On the evening of July 13, the day a Florida jury acquitted George Zimmerman, my mother phoned me, distraught. She, like many mothers of black sons, couldn’t understand how state prosecutors had failed to secure a conviction for the death of seventeen-year-old Trayvon Martin. She’d heard that the NAACP and other civil-rights groups were pleading for the United States Department of Justice to charge Zimmerman with a federal hate crime; she’d also heard that the family could pursue a wrongful death suit. And this was more than a week before angry protests about the verdict filled city streets around the country. Surely, the Justice Department would be able to do something?
Then she asked me, based upon my experience as a former Justice Department civil-rights attorney, whether I thought either of the possible legal remedies would stand a chance of holding Zimmerman accountable for Martin’s death. My answer didn’t give her much comfort.
Hate crime cases, I told her, are a tricky business. Federal prosecutors might allege that Zimmerman interfered with rights that were protected by federal law; in this case, perhaps, Martin’s federally protected right to walk down the street. Prosecutors may also allege that Zimmerman violated the Matthew Shepard and James Byrd, Jr. Hate Crimes Prevention Act, the 2009 federal statute that punishes violent race-based crimes.
Under either statute, federal prosecutors must prove that Martin was killed because of his race. But, like many legal questions, determining whether a crime has been committed “because of race” is no simple matter. Federal prosecutors may try to argue that if Trayvon Martin were white, he’d still be alive today. This argument, in many ways, mirrors an aspect of the Florida prosecution’s theory, an accusation that Zimmerman had “profiled” Martin as a potential troublemaker based on his appearance as a black youth, and on that basis had proceeded to stalk, and eventually kill, Martin. A federal jury might need to hear something more to convict. In fact, some jurors might need the government to present evidence that Martin’s death was motivated by a deep prejudice against African-Americans.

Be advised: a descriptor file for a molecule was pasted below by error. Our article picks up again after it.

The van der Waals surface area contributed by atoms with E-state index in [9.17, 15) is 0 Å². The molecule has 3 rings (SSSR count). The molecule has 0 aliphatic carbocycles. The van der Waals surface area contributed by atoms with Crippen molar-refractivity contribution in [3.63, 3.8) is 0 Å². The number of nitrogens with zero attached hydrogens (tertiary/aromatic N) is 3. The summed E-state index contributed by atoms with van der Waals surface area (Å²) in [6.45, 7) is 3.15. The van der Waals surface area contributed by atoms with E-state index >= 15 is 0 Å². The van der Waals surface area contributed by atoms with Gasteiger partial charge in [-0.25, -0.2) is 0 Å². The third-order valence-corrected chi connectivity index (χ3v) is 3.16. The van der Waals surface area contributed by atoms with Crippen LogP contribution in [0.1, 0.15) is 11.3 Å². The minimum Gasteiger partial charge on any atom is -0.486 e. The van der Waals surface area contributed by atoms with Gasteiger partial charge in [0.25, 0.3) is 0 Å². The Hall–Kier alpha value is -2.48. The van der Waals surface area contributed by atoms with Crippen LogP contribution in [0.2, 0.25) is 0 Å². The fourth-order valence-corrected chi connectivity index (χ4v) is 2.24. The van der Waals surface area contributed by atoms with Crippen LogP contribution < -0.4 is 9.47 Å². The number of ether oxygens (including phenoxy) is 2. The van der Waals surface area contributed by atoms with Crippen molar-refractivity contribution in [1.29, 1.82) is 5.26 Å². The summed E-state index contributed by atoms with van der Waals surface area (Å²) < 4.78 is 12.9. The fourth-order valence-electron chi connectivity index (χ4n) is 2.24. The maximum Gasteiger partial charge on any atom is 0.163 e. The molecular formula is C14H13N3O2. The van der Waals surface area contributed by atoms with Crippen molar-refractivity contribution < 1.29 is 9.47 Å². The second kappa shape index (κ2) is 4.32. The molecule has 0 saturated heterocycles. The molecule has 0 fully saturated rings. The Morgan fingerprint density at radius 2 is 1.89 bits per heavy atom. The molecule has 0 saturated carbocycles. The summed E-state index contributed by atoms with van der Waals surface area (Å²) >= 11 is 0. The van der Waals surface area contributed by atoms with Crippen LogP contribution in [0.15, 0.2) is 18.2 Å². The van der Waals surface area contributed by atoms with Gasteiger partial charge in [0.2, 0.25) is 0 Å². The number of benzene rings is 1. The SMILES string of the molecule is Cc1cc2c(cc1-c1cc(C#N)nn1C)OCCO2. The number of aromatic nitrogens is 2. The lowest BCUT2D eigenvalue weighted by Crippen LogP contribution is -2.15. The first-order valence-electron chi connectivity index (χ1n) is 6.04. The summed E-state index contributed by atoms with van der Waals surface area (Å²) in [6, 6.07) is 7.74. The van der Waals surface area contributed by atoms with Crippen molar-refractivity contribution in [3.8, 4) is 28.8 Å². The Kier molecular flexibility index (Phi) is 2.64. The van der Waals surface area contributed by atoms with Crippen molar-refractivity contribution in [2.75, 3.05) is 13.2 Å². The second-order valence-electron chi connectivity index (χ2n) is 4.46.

In either case, the government would have to prove, beyond a reasonable doubt, that race played a role in the death of Martin. In response, Zimmerman has at least two practical defenses. In the first defense, Zimmerman’s legal team might strive to introduce evidence demonstrating that he is not prejudiced against African-Americans. As is now well known, some African-Americans have already come to Zimmerman’s defense. A black neighbor has said that Zimmerman was the first and only person to welcome her to the neighborhood. Black children have also claimed Zimmerman mentored them. And according to his family Zimmerman has many black friends. The defense undoubtedly would try to ensure that the jurors learned these stories. Imagine if these black friends showed their support by sitting behind Zimmerman at trial. This image alone might persuade some jurors that race was not a motivating factor in Martin’s death.
In a second defense, Zimmerman’s legal team might offer an alternative motivation for Martin’s death. Defense lawyers might present evidence that Zimmerman was immature, desperate to become a celebrated hero, a gun-toting failure who didn’t have the stuff to become a police officer. The Florida jury received evidence that Zimmerman, a criminal-justice student, had unsuccessfully applied to become a cop. This immaturity, defense lawyers might argue, shows Zimmerman was motivated by issues other than Martin’s race. One might call this argument the hopeless-loser defense. Zimmerman isn’t a racist, the defense goes, he’s a flop that acted foolishly and overzealously. It may sound silly, but in my experience, this defense can be very persuasive. This nation has its fair share of reckless and thickheaded wanna-be-vigilantes, many of whom are not especially bigoted.
In their assertion that race didn’t motivate Martin’s death, Zimmerman’s lawyers may have an unexpected ally. Daryl Parks, a lawyer for Martin’s family, shocked many by claiming that Trayvon’s death was not about racial profiling. In television interviews following the verdict, Martin’s parents seemed uncomfortable pushing race to the forefront of the national debate. To me, such statements suggest that even some black jurors may doubt race motivated Martin’s death.